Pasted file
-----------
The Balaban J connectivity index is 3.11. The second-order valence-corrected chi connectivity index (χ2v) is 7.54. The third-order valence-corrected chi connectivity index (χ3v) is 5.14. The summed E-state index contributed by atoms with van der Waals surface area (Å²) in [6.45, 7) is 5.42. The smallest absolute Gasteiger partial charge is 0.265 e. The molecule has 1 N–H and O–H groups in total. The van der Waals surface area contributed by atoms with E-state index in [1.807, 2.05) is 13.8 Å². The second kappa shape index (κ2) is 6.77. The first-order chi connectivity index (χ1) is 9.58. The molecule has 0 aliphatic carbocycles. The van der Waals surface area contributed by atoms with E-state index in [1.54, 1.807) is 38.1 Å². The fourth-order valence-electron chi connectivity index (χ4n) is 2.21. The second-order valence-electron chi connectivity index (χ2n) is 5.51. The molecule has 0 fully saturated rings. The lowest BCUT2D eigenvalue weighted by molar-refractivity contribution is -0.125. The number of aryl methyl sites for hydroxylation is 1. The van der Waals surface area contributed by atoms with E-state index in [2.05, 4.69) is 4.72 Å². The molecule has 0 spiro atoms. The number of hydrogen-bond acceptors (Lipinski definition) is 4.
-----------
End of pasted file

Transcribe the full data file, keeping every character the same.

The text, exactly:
The Balaban J connectivity index is 3.11. The second-order valence-corrected chi connectivity index (χ2v) is 7.54. The third-order valence-corrected chi connectivity index (χ3v) is 5.14. The summed E-state index contributed by atoms with van der Waals surface area (Å²) in [6.45, 7) is 5.42. The smallest absolute Gasteiger partial charge is 0.265 e. The molecule has 1 N–H and O–H groups in total. The van der Waals surface area contributed by atoms with E-state index in [1.807, 2.05) is 13.8 Å². The second kappa shape index (κ2) is 6.77. The first-order chi connectivity index (χ1) is 9.58. The molecule has 0 aliphatic carbocycles. The van der Waals surface area contributed by atoms with E-state index in [1.54, 1.807) is 38.1 Å². The fourth-order valence-electron chi connectivity index (χ4n) is 2.21. The second-order valence-electron chi connectivity index (χ2n) is 5.51. The molecule has 0 fully saturated rings. The lowest BCUT2D eigenvalue weighted by molar-refractivity contribution is -0.125. The number of aryl methyl sites for hydroxylation is 1. The van der Waals surface area contributed by atoms with E-state index in [2.05, 4.69) is 4.72 Å². The molecule has 0 spiro atoms. The number of hydrogen-bond acceptors (Lipinski definition) is 4.